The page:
In embodiments, the wax comprises a wax dispersion comprising, for example, a wax having a particle diameter of about 100 to about 500 nanometers, water, and an anionic surfactant. In embodiments, the wax is included in amounts such as about 6 to about 15 weight percent. In embodiments, the wax comprises polyethylene wax particles, such as Polywax® 850, commercially available from Baker Petrolite, having a volume average particle diameter in the range of about 100 to about 500 nanometers, although not limited. The surfactant used to disperse the wax is an anionic surfactant, although not limited thereto, such as, for example, Neogen RK™ commercially available from Kao Corporation.

Pigment/Colorant

Colorants include pigments, dyes, mixtures of pigments and dyes, mixtures of pigments, mixtures of dyes, and the like. In embodiments, the colorant comprises a pigment, a dye, mixtures thereof, carbon black, magnetite, black, cyan, magenta, yellow, red, green, blue, brown, mixtures thereof, selected for example, in an amount of about 1% to about 25% by weight based upon the total weight of the composition. It is to be understood that other useful colorants will become readily apparent to one of skill in the art based on the present disclosure.

In general, useful colorants or pigments in addition to carbon black include magnetite, or mixtures thereof; cyan, yellow magenta, or mixtures thereof, or red, green, blue, brown, or mixtures thereof Colorants that may be used include, but are not limited to, Paliogen Violet 5100 and 5890 (BASF), Normandy Magenta RD-2400 (Paul Ulrich), Permanent Violet VT2645 (Paul Ulrich), Heliogen Green L8730 (BASF), Argyle Green XP-111-S (Paul Ulrich), Brilliant Green Toner GR 0991 (Paul Ulrich), Lithol Scarlet D3700 (BASF), Toluidine Red (Aldrich), Scarlet for Thermoplast NSD Red (Aldrich), Lithol Rubine Toner (Paul Ulrich), Lithol Scarlet 4440, NBD 3700 (BASF), Bon Red C (Dominion Color), Royal Brilliant Red RD-8192 (Paul Ulrich), Oracet Pink RF (Ciba Geigy), Paliogen Red 3340 and 3871K (BASF), Lithol Fast Scarlet L4300 (BASF), Heliogen Blue D6840, D7080, K7090, K6910 and L7020 (BASF), Sudan Blue OS (BASF), Neopen Blue FF4012 (BASF), PV Fast Blue B2G10 (American Hoechst), Irgalite Blue BCA (Ciba Geigy), Paliogen Blue 6470 (BASF), Sudan II, II and IV (Matheson, Coleman, Bell), Sudan Orange (Aldrich), Sudan Orange 220 (BASF), Paliogen Orange 3040 (BASF), Ortho Orange OR 2673 (Paul Ulrich), Paliogen Yellow 152 and 1560 (BASF), Lithol Fast Yellow 0991K (BASF), Paliotol Yellow 1840 (BASF), Novaperm Yellow FGL (Hoechst), Permanerit Yellow YE 0305 (Paul Ulrich), Lumogen Yellow D0790 (BASF), Suco-Gelb 1250 (BASF), Suco-Yellow D1355 (BASF), Suco Fast Yellow D1165, D1355 and D1351 (BASF), Hostaperm Pink E (Hoechst), Fanal Pink D4830 (BASF), Cinquasia Magenta (DuPont), Paliogen Black L9984 9BASF), Pigment Black K801 (BASF) and particularly carbon blacks such as REGAL® 330 (Cabot), Carbon Black 5250 and 5750 (Columbian Chemicals), and the like or mixtures thereof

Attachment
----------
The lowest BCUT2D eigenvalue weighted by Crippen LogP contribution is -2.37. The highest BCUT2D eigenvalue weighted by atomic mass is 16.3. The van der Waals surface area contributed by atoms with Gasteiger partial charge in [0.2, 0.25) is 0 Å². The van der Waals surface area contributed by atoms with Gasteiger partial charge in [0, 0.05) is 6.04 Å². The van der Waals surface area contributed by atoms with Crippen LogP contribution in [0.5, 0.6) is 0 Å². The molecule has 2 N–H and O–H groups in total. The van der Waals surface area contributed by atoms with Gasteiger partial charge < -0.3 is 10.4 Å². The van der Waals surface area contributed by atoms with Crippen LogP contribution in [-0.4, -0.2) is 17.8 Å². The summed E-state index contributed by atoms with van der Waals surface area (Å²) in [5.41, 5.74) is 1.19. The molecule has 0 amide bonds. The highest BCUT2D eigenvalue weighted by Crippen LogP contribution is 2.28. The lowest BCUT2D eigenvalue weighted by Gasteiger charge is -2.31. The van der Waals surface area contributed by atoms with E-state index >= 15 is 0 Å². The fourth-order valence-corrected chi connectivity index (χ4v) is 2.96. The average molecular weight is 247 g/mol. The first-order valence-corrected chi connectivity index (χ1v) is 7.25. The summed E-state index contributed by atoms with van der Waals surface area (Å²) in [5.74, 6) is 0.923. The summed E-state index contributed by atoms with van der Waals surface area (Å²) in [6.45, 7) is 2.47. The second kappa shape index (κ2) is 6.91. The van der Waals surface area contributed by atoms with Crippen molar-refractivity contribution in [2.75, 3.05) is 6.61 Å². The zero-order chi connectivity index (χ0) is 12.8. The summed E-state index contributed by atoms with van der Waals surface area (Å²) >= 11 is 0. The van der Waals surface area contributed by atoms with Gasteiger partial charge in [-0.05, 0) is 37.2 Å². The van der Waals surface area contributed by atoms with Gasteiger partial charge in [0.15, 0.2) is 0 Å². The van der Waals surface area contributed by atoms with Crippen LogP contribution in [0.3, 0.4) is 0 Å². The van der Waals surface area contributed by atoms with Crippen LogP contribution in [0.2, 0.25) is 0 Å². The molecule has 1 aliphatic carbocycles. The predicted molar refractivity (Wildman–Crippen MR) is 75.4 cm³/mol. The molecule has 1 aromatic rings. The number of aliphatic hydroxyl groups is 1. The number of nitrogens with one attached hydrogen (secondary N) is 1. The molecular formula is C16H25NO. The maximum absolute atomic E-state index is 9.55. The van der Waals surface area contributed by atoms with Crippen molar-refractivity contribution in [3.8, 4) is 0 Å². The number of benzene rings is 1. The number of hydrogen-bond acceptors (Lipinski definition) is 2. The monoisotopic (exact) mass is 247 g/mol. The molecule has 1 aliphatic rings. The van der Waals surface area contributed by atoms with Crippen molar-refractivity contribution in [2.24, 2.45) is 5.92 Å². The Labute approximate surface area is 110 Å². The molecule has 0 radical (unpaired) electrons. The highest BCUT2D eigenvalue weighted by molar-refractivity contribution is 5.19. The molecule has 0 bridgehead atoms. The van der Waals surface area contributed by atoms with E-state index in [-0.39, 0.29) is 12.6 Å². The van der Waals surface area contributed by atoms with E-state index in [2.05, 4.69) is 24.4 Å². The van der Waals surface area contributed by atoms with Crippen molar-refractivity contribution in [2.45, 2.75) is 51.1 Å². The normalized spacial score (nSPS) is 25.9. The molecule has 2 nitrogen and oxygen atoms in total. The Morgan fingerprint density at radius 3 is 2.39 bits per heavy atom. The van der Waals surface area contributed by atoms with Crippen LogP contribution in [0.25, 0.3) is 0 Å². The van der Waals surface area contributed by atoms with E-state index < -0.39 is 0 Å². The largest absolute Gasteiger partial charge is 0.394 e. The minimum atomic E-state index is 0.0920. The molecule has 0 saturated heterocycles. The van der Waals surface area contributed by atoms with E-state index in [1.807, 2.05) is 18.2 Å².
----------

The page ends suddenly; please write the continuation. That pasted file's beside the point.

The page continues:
Additional useful colorants include pigments in water based dispersions such as those commercially available from Sun Chemical, for example SUNSPERSE BHD 6011X (Blue 15 Type), SUNSPERSE BHD 9312X (Pigment Blue 15 74160), SUNSPERSE BHD 6000X (Pigment Blue 15:3 74160), SUNSPERSE GHD 9600X and GHD 6004X (Pigment Green 7 74260), SUNSPERSE QHD 6040X (Pigment Red 122 73915), SUNSPERSE RHD 9668X (Pigment Red 185 12516), SUNSPERSE RHD 9365X and 9504X (Pigment Red 57 15850:1, SUNSPERSE YHD 6005X (Pigment Yellow 83 21108), FLEXIVERSE YFD 4249 (Pigment Yellow 17 21105), SUNSPERSE YHD 6020X and 6045X (Pigment Yellow 74 11741), SUNSPERSE YHD 600X and 9604X (Pigment Yellow 14 21095), FLEXIVERSE LFD 4343 and LFD 9736 (Pigment Black 7 77226) and the like or mixtures thereof. Other useful water based colorant dispersions include those commercially available from Clariant, for example, HOSTAFINE Yellow GR, HOSTAFINE Black T and Black TS, HOSTAFINE Blue B2G, HOSTAFINE Rubine F6B and magenta dry pigment such as Toner Magenta 6BVP2213 and Toner Magenta EO2 which can be dispersed in water and/or surfactant prior to use.